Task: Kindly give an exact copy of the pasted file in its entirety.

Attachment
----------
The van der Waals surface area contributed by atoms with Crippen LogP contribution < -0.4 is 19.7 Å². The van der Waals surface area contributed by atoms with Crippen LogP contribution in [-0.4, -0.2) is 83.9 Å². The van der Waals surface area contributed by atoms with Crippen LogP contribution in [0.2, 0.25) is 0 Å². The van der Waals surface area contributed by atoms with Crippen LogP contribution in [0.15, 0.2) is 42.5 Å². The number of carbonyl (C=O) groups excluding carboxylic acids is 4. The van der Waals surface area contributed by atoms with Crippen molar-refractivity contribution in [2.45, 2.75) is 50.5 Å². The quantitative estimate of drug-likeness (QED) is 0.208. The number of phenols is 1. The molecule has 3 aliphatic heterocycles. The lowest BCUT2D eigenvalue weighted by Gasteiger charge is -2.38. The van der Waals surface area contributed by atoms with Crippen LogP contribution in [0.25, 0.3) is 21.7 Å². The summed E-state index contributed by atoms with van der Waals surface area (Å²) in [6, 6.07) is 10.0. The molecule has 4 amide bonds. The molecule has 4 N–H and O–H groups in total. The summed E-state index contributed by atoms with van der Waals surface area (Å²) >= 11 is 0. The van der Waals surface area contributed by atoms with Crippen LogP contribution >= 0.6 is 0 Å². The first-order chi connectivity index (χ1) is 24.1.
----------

The van der Waals surface area contributed by atoms with Crippen LogP contribution < -0.4 is 19.7 Å². The van der Waals surface area contributed by atoms with Crippen LogP contribution in [-0.4, -0.2) is 83.9 Å². The van der Waals surface area contributed by atoms with Crippen LogP contribution in [0.2, 0.25) is 0 Å². The van der Waals surface area contributed by atoms with Crippen LogP contribution in [0.15, 0.2) is 42.5 Å². The number of carbonyl (C=O) groups excluding carboxylic acids is 4. The van der Waals surface area contributed by atoms with Crippen molar-refractivity contribution in [2.45, 2.75) is 50.5 Å². The quantitative estimate of drug-likeness (QED) is 0.208. The number of phenols is 1. The molecule has 3 aliphatic heterocycles. The lowest BCUT2D eigenvalue weighted by Gasteiger charge is -2.38. The van der Waals surface area contributed by atoms with Crippen LogP contribution in [0.25, 0.3) is 21.7 Å². The summed E-state index contributed by atoms with van der Waals surface area (Å²) in [6, 6.07) is 10.0. The molecule has 4 amide bonds. The molecule has 4 N–H and O–H groups in total. The summed E-state index contributed by atoms with van der Waals surface area (Å²) >= 11 is 0. The van der Waals surface area contributed by atoms with Crippen LogP contribution >= 0.6 is 0 Å². The first-order chi connectivity index (χ1) is 24.1.